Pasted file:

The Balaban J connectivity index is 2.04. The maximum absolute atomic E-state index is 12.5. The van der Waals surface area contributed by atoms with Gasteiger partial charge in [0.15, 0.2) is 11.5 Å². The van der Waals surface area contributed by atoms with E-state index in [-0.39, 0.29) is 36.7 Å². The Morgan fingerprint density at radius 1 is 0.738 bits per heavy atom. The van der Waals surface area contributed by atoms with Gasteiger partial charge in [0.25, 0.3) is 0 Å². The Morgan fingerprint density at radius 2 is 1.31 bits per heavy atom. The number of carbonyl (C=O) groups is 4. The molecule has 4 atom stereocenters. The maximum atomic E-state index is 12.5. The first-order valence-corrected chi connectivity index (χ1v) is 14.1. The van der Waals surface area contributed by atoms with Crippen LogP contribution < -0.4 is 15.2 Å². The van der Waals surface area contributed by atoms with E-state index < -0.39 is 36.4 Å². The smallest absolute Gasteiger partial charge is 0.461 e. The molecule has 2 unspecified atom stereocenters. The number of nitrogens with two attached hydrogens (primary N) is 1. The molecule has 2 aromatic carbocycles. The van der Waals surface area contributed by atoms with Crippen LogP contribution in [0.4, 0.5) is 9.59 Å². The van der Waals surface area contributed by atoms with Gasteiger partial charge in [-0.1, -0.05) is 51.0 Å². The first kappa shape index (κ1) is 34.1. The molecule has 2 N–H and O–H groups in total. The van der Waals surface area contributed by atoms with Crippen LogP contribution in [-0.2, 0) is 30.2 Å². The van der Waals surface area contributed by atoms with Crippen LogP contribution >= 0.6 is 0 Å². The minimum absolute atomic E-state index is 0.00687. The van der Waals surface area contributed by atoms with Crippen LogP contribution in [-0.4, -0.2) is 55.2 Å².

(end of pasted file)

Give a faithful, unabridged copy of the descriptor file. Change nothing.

The Balaban J connectivity index is 2.04. The maximum absolute atomic E-state index is 12.5. The van der Waals surface area contributed by atoms with Gasteiger partial charge in [0.15, 0.2) is 11.5 Å². The van der Waals surface area contributed by atoms with E-state index in [-0.39, 0.29) is 36.7 Å². The Morgan fingerprint density at radius 1 is 0.738 bits per heavy atom. The van der Waals surface area contributed by atoms with Gasteiger partial charge in [0.25, 0.3) is 0 Å². The Morgan fingerprint density at radius 2 is 1.31 bits per heavy atom. The number of carbonyl (C=O) groups is 4. The molecule has 4 atom stereocenters. The maximum atomic E-state index is 12.5. The first-order valence-corrected chi connectivity index (χ1v) is 14.1. The van der Waals surface area contributed by atoms with Crippen LogP contribution < -0.4 is 15.2 Å². The van der Waals surface area contributed by atoms with E-state index < -0.39 is 36.4 Å². The smallest absolute Gasteiger partial charge is 0.461 e. The molecule has 2 unspecified atom stereocenters. The number of nitrogens with two attached hydrogens (primary N) is 1. The molecule has 2 aromatic carbocycles. The van der Waals surface area contributed by atoms with Crippen LogP contribution in [0.4, 0.5) is 9.59 Å². The van der Waals surface area contributed by atoms with Gasteiger partial charge in [-0.1, -0.05) is 51.0 Å². The first kappa shape index (κ1) is 34.1. The molecule has 2 N–H and O–H groups in total. The van der Waals surface area contributed by atoms with Crippen LogP contribution in [-0.2, 0) is 30.2 Å². The van der Waals surface area contributed by atoms with Crippen LogP contribution >= 0.6 is 0 Å². The minimum absolute atomic E-state index is 0.00687. The van der Waals surface area contributed by atoms with Crippen LogP contribution in [-0.4, -0.2) is 55.2 Å².